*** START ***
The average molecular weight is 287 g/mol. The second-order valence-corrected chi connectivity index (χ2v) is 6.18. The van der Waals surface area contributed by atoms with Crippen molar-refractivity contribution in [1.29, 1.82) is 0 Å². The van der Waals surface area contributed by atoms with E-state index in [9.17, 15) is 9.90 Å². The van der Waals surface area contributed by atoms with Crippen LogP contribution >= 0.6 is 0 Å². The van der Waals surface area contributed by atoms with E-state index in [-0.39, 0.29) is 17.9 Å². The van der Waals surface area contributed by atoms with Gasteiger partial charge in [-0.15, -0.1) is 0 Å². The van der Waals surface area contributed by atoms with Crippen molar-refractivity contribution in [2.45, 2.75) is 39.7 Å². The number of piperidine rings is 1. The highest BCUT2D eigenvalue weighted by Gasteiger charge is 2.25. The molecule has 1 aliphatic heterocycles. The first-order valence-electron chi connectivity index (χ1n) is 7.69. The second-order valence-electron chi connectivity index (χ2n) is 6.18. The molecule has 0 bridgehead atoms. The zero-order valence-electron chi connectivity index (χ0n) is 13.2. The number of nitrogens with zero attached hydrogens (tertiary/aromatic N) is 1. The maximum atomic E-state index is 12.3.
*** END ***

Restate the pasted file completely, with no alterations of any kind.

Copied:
The average molecular weight is 287 g/mol. The second-order valence-corrected chi connectivity index (χ2v) is 6.18. The van der Waals surface area contributed by atoms with Crippen molar-refractivity contribution in [1.29, 1.82) is 0 Å². The van der Waals surface area contributed by atoms with E-state index in [9.17, 15) is 9.90 Å². The van der Waals surface area contributed by atoms with Crippen LogP contribution >= 0.6 is 0 Å². The van der Waals surface area contributed by atoms with E-state index in [-0.39, 0.29) is 17.9 Å². The van der Waals surface area contributed by atoms with Gasteiger partial charge in [-0.15, -0.1) is 0 Å². The van der Waals surface area contributed by atoms with Crippen molar-refractivity contribution in [2.45, 2.75) is 39.7 Å². The number of piperidine rings is 1. The highest BCUT2D eigenvalue weighted by Gasteiger charge is 2.25. The molecule has 1 aliphatic heterocycles. The first-order valence-electron chi connectivity index (χ1n) is 7.69. The second-order valence-electron chi connectivity index (χ2n) is 6.18. The molecule has 0 bridgehead atoms. The zero-order valence-electron chi connectivity index (χ0n) is 13.2. The number of nitrogens with zero attached hydrogens (tertiary/aromatic N) is 1. The maximum atomic E-state index is 12.3.